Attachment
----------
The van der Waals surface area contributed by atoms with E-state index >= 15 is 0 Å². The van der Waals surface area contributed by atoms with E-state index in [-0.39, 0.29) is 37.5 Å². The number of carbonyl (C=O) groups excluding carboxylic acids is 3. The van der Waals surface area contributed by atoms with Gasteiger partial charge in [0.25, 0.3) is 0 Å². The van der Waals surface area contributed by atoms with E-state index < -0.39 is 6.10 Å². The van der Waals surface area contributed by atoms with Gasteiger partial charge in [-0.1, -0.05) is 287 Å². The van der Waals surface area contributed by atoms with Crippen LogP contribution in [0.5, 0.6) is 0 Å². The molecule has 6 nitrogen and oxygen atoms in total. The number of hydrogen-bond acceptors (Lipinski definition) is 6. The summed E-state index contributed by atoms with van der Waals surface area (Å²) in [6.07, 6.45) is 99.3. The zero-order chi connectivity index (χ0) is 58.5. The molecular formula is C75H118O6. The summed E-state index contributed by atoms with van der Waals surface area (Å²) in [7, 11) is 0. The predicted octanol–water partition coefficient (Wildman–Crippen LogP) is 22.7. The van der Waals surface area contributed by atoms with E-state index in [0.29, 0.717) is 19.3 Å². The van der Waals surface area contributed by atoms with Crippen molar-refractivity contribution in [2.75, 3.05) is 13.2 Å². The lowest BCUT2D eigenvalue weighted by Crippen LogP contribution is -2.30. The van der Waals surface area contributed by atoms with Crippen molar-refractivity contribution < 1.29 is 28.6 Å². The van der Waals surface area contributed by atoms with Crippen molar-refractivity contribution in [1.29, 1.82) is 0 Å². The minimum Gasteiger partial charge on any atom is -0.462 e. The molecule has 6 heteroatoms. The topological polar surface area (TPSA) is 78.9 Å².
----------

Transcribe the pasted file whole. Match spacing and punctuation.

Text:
The van der Waals surface area contributed by atoms with E-state index >= 15 is 0 Å². The van der Waals surface area contributed by atoms with E-state index in [-0.39, 0.29) is 37.5 Å². The number of carbonyl (C=O) groups excluding carboxylic acids is 3. The van der Waals surface area contributed by atoms with Gasteiger partial charge in [0.25, 0.3) is 0 Å². The van der Waals surface area contributed by atoms with E-state index < -0.39 is 6.10 Å². The van der Waals surface area contributed by atoms with Gasteiger partial charge in [-0.1, -0.05) is 287 Å². The van der Waals surface area contributed by atoms with Crippen LogP contribution in [0.5, 0.6) is 0 Å². The molecule has 6 nitrogen and oxygen atoms in total. The number of hydrogen-bond acceptors (Lipinski definition) is 6. The summed E-state index contributed by atoms with van der Waals surface area (Å²) in [6.07, 6.45) is 99.3. The zero-order chi connectivity index (χ0) is 58.5. The molecular formula is C75H118O6. The summed E-state index contributed by atoms with van der Waals surface area (Å²) in [7, 11) is 0. The predicted octanol–water partition coefficient (Wildman–Crippen LogP) is 22.7. The van der Waals surface area contributed by atoms with E-state index in [0.29, 0.717) is 19.3 Å². The van der Waals surface area contributed by atoms with Crippen molar-refractivity contribution in [2.75, 3.05) is 13.2 Å². The lowest BCUT2D eigenvalue weighted by Crippen LogP contribution is -2.30. The van der Waals surface area contributed by atoms with Crippen molar-refractivity contribution < 1.29 is 28.6 Å². The van der Waals surface area contributed by atoms with Crippen molar-refractivity contribution in [1.29, 1.82) is 0 Å². The minimum Gasteiger partial charge on any atom is -0.462 e. The molecule has 6 heteroatoms. The topological polar surface area (TPSA) is 78.9 Å².